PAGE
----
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Holm’s body clock to be tested Saturday

Albuquerque’s Holly Holm lands a kick to Megan Anderson’s midsection during their women’s featherweight fight in Chicago in June 2018, won by Holm via unanimous decision. Holm is scheduled to face Mexico’s Irene Aldana on Saturday in the main event of a UFC card on “Fight Island” in Abu Dhabi, United Arab Emirates.
Jim Young/AP File

Holly Holm has been fighting professionally, first in the ring, then in the cage, for almost 20 years. There’s not much she hasn’t seen or done.

But getting out of bed at 2 a.m. to prepare for a fight to be contested well before lunch, 10 time zones ahead of and some 8,000 air miles away from her home in Albuquerque, all amid a pandemic, well, that’s something new.

“It’s just a totally different experience,” Holm (13-5) said on Tuesday from Abu Dhabi, United Arab Emirates, where she’s scheduled to face Mexico’s Irene Aldana (12-5) on Saturday (Sunday morning local time) in the main event of a UFC Fight Night card.

“But it’s a fight. Nothing is predictable anyway, so I’m just kind of going with it and taking it minute by minute.”

Dana White, UFC’s president and the organization’s dominant personality, first brought fights to Abu Dhabi – “Fight Island” – as a way to bring international fighters into the Octagon while travel to the U.S. during the COVID-19 pandemic was restricted. The UFC staged four cards there in July, then returned to its home base in Las Vegas, Nevada.

White, though, liked the concept so much that he brought the UFC back to Abu Dhabi. Saturday’s card is the second of four to be contested there this fall.

Holm is no stranger to international competition. She defeated Ronda Rousey in Melbourne, Australia in November 2015, winning the UFC bantamweight title. She defeated Bethe Correia in Singapore in June 2017.

Neither of those fights, though, tested Holm’s body clock the way this one is.

The Rousey fight took place on a Sunday afternoon local time in Melbourne – the previous Saturday night in the U.S. The Correia fight was contested in the evening Singapore time – early in the morning Albuquerque time.

In Abu Dhabi, the UFC is putting U.S. viewers first. Fighters? Well, they’re all getting paid.

Saturday’s prelim card, which includes Albuquerque welterweight Carlos Condit, is scheduled to begin at 5:30 p.m. MT. That’s 3:30 a.m. Abu Dhabi time. Condit is fortunate, at least, that his fight against Court McGee is the final event of the prelim card.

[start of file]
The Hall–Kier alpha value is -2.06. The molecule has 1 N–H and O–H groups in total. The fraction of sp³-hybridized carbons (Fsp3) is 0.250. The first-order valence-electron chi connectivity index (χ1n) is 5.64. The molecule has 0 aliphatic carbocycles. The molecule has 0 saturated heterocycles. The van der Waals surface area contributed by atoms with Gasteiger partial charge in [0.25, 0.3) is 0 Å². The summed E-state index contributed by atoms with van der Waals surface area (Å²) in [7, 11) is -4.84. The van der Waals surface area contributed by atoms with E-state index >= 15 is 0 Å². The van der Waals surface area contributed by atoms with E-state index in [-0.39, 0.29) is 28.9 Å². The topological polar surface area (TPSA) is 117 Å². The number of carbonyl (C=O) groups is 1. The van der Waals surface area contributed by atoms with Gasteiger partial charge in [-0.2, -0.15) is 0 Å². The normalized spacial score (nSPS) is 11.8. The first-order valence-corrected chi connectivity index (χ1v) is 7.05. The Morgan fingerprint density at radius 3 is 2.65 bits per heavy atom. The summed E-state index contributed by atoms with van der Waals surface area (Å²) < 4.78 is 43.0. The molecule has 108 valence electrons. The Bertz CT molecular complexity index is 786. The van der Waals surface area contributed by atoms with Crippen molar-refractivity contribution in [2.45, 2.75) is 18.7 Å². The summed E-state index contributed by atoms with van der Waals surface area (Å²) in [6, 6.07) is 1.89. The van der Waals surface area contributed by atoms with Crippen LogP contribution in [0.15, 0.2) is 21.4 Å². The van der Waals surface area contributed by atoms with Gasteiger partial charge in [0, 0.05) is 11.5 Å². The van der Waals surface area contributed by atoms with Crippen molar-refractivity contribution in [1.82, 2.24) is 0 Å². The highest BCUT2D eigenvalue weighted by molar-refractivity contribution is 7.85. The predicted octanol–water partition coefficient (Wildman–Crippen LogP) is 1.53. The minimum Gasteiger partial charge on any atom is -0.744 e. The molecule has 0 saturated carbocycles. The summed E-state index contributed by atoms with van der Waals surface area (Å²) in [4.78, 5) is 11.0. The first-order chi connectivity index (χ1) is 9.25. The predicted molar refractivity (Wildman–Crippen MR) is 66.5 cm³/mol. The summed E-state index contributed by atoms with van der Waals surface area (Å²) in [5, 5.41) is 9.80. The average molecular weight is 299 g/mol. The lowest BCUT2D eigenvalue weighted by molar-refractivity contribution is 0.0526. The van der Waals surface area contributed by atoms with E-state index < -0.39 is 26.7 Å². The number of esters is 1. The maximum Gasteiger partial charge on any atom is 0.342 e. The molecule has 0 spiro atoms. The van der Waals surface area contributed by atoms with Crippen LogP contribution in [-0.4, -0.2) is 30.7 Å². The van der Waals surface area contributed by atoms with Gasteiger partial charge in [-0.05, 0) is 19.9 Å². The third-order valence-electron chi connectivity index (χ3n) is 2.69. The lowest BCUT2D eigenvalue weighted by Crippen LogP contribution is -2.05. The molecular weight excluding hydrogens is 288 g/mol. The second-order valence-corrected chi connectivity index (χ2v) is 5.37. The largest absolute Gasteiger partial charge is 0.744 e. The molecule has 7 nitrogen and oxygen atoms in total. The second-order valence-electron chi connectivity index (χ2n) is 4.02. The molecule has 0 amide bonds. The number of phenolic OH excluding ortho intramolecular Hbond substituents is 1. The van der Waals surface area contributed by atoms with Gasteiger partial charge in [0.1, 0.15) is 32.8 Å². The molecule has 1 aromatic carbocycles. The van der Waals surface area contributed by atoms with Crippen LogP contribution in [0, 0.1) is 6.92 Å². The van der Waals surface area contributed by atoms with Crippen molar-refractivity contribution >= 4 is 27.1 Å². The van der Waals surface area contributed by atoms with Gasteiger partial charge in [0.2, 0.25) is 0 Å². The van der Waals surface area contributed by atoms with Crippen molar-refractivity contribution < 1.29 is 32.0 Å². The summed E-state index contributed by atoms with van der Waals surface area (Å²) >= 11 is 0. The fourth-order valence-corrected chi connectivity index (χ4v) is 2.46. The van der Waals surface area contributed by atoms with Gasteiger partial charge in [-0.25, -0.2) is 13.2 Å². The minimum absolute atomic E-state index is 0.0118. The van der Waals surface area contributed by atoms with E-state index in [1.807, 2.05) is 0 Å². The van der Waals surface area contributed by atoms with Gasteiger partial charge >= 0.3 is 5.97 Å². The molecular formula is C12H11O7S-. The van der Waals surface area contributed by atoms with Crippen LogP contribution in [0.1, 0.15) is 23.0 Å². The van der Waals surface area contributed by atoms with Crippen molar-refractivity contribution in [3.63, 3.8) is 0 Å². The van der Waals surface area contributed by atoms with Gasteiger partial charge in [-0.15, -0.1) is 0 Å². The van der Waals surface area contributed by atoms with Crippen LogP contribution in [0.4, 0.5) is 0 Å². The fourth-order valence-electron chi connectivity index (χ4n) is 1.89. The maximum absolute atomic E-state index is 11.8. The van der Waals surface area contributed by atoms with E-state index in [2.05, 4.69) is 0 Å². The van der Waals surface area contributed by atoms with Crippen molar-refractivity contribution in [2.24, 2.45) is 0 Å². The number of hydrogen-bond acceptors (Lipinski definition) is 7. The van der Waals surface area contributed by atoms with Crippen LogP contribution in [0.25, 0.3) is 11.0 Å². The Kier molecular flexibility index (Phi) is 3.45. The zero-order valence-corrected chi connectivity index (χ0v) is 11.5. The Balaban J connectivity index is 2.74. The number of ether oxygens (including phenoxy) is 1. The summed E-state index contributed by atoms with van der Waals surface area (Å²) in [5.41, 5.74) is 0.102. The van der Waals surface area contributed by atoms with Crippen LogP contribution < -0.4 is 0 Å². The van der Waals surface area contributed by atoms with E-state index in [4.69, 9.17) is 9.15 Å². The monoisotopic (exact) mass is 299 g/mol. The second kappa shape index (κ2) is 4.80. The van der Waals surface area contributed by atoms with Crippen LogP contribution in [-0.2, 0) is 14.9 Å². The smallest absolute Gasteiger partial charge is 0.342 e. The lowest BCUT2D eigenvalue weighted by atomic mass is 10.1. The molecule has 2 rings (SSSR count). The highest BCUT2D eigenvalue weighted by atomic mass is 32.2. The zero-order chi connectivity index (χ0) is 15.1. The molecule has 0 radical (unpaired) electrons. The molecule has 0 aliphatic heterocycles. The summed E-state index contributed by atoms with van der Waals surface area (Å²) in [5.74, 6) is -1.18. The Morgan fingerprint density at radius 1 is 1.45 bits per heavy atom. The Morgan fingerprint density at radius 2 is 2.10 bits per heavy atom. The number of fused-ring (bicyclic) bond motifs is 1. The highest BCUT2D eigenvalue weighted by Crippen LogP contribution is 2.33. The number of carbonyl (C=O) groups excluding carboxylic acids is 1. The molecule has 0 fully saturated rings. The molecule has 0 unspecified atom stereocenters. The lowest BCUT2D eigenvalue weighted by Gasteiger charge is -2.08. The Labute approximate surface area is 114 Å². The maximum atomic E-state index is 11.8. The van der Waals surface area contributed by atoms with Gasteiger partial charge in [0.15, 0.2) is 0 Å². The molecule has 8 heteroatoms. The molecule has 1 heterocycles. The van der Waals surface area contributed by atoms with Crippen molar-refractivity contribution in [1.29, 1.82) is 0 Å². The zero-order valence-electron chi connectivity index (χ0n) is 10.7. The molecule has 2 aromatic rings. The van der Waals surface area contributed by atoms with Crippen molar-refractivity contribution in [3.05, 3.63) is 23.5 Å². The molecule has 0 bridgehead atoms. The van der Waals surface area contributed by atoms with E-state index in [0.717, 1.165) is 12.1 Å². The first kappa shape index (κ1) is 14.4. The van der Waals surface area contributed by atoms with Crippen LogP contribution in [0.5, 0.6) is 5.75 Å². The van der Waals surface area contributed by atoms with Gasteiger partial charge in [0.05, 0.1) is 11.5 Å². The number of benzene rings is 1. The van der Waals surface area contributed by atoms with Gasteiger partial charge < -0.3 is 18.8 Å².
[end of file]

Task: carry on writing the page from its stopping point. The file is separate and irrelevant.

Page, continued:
The main card is scheduled to start at 8:30 p.m. MT, or 6:30 a.m. local time. As the main event, Holm-Aldana is likely to start around 8:15 a.m.

Even so, Holm expects to rise no later than 2 a.m.

“No later than that, because it’s not just like a normal day of work,” she said. “… Get up, eat, make sure that food digests, move around a little bit.”

Coronavirus protocols are a factor, as well. Holm will dress for the fight and have her hands wrapped at her hotel before being bused to the arena, since the number of people – fighters, staff, media, etc. – allowed in the venue at any time is limited.

Those protocols, she said, already have made this week a unique experience.

Holm left Albuquerque on Friday for Las Vegas, where she and other U.S.-based fighters on the card spent two days in quarantine. Then came a day-long fight to the UAE, followed by two more days of isolation. COVID testing? Of course.

The enforced lack of activity, she said, was frustrating.

“You can only do so much in your (hotel) room,” she said. “I’m used to be able to run and train and be with my team.”

Still, she said, there are no concerns and no excuses moving forward. She’s on schedule to make the bantamweight limit of 135 pounds, or the allowable 136, by Friday’s weigh-in.

Holm is aware, too, that Aldana’s path to Saturday night/Sunday morning is no different.

“We’re all in the same boat,” she said, “so it’s not like one fighter has to deal with it and another fighter doesn’t.”

In terms of normalcy, Holm finds comfort in that virtually her entire team from Albuquerque’s Jackson-Wink MMA – Mike Winkeljohn, Greg Jackson, Brandon Gibson, Israel “Izzy” Martinez, Rafael “Barata” Freitas – has made the trip for her and Condit.

“I say they’re my team, and they are, but they’re more like family,” she said. “They all had to quarantine, too. It’s like, ‘Oh, sorry, guys.’

“(But) I’m glad they’re here with me and I’m not doing it by myself.”

DAD’S FINE: Holm’s life took an unexpected and frightening turn in December when her father, Roger Holm, suffered a stroke.

Ten months later, she said on Tuesday, “He’s doing great, like nothing happened. He has no paralysis, and to go through what he went through and the type of stroke he had, it’s honestly miraculous. It’s just a blessing.”

Roger Holm is a minister, hence Holly’s nickname: “The Preacher’s Daughter.”

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